Sounding out engine efficiency: Ultrasound scan

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  • Published: Dec 15, 2012
  • Channels: Atomic
thumbnail image: Sounding out engine efficiency: Ultrasound scan

Get your motor running

Piezoelectric sensors to monitor lubricant film thickness at piston-cylinder contacts in a fired engine

Atomic absorption spectroscopy might be used to analyse the metallic content of engine residues but researchers in the UK have now turned to ultrasound to scan engine components with a view to facilitating the design of new components that are more efficient and generate lower carbon emissions.

One of the most important seals in an internal combustion engine is that between the piston ring and the lining of the cylinder. At this interface lubricant is critical to an efficient and clean interface but so too is the way in which the various components interact. Now, Robin Mills, Emin Yusuf and Rob Dwyer-Joyce of the University of Sheffield have turned to the ultrasound scan to allow them to observe the interaction between components and lubricant while the piston is firing. Ultrasound allows them to observe the processes and measure lubricant film thickness in an entirely non-invasive manner that does not interfere with the engine's working. 

Piston head slap

The team explains that the placement of low-cost piezoelectric elements bonded to the outside of a four-stroke, single cylinder engine allows them to generate a pattern of short duration voltage pulses and to record the reflections from within the cylinder as it works through its stroke cycle. The team was able to image the individual ring and skirt contacts between cylinder and piston even when the engine was running at full speed. From the resulting images the team was able to obtain a direct measurement of the thickness of the lubricant film. The same measurements also allowed them to observe such secondary movements of the piston within the cylinder as "piston slap".

"There is a real urgency, now, to improve energy consumption in cars, explains Dwyer-Joyce, who is Professor of Lubrication Engineering in the University's Department of Mechanical Engineering. "Our method will allow engine manufacturers to adjust lubrication levels with confidence and ensure they are using the optimum level for any particular engine, rather than over-lubricating to ensure engine safety." At first glance one might imagine that the amount of lubricant used in an engine was a matter only of preventing friction from grinding the engine to a halt. However, the energy used by the piston rings alone amounts to approximately 3 percent of the fuel costs. Given the escalating price of fuel, this could represent the difference between a business running a fleet of vehicles thriving or struggling. "There is a lot at stake in getting the lubrication right," adds. Dwyer-Joyce.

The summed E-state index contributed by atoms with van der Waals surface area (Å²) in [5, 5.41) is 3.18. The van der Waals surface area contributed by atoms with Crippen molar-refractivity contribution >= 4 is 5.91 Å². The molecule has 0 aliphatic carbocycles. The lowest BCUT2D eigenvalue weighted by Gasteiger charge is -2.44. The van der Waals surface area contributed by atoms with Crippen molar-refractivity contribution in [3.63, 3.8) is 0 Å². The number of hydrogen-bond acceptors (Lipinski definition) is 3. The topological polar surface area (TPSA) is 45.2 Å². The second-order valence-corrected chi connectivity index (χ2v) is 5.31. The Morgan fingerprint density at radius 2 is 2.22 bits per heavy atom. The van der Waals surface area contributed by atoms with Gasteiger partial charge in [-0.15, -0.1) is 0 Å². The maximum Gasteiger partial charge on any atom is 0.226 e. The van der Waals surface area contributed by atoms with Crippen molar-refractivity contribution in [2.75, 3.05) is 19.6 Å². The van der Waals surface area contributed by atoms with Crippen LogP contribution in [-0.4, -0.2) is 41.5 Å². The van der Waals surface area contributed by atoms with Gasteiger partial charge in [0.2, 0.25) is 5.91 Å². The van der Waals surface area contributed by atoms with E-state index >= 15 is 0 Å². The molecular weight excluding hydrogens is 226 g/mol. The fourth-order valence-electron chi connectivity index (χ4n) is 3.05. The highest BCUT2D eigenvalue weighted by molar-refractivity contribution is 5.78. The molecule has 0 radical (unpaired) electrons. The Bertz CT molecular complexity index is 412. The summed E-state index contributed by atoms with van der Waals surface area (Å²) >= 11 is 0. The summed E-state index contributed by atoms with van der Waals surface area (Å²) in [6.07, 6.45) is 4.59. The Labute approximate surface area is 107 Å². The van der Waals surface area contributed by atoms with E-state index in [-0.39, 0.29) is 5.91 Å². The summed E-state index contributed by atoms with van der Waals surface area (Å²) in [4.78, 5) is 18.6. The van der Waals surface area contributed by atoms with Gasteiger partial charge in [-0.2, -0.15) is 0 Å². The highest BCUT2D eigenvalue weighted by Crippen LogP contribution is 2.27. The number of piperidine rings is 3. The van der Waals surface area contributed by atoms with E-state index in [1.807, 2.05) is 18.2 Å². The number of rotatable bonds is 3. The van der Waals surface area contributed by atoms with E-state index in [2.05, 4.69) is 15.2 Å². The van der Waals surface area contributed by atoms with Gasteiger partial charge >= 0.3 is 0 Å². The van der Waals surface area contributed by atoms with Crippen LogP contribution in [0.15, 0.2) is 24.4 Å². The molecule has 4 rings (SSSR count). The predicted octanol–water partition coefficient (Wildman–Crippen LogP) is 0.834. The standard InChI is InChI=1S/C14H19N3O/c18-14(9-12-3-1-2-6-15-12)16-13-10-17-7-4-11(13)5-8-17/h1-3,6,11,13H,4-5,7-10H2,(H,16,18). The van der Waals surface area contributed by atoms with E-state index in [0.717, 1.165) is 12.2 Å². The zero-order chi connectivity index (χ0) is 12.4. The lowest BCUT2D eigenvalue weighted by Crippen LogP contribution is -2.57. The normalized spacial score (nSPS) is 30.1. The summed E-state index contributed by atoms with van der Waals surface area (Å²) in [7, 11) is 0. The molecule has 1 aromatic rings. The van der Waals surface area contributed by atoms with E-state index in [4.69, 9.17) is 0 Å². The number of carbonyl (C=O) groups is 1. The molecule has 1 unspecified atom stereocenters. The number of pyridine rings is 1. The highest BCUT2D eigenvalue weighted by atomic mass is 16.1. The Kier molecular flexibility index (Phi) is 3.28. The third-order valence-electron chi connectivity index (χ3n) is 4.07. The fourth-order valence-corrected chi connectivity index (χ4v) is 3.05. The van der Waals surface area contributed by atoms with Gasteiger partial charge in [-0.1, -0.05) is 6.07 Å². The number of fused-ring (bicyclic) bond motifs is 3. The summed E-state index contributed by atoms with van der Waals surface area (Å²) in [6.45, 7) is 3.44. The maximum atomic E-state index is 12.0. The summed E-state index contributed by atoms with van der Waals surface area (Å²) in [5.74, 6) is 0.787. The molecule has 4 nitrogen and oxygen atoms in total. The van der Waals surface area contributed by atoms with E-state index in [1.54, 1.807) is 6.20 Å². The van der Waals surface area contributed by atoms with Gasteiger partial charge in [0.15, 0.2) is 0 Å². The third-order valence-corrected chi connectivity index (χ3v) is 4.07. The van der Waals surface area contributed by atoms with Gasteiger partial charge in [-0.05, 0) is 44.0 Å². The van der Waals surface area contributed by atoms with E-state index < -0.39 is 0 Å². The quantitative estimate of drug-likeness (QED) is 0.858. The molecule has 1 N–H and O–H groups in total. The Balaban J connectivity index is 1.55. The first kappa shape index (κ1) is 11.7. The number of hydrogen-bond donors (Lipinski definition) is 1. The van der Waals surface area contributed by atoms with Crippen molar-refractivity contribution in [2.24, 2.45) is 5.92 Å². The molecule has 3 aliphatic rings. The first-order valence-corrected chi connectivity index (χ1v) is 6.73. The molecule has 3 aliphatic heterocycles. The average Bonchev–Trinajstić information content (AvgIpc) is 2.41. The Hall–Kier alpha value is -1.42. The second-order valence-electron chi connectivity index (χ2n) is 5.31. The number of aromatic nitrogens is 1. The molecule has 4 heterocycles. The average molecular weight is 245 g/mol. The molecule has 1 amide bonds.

Lube, emissions and efficiency

In addition to the potential for improving overall engine efficiency by revealing the optimum lubricant levels for specific engines, the same concept would avoid the problem of over-lubricating, which simply leads to lubricant burning as the vehicle is driven and is not only a waste of resources but increases the carbon emissions produced by the vehicle.

The team is currently looking for commercial partners for the ultrasound technology. "Our system could provide major efficiency savings in car engines, but it could also be used on the larger diesel engines in deep water marine vessels, some of which use up to 1 tonne of oil each day," adds Dwyer Joyce.

The study was funded as part of an Engineering and Physical Sciences Research Council (EPSRC) project and included collaboration with project leader Loughborough University as well as researchers at Cranfield University and various manufacturers and suppliers. 

Related Links

J Eng Tribol, 2012, 1350650112464833: "Piezoelectric sensors to monitor lubricant film thickness at piston-cylinder contacts in a fired engine"

Article by David Bradley

The views represented in this article are solely those of the author and do not necessarily represent those of John Wiley and Sons, Ltd.

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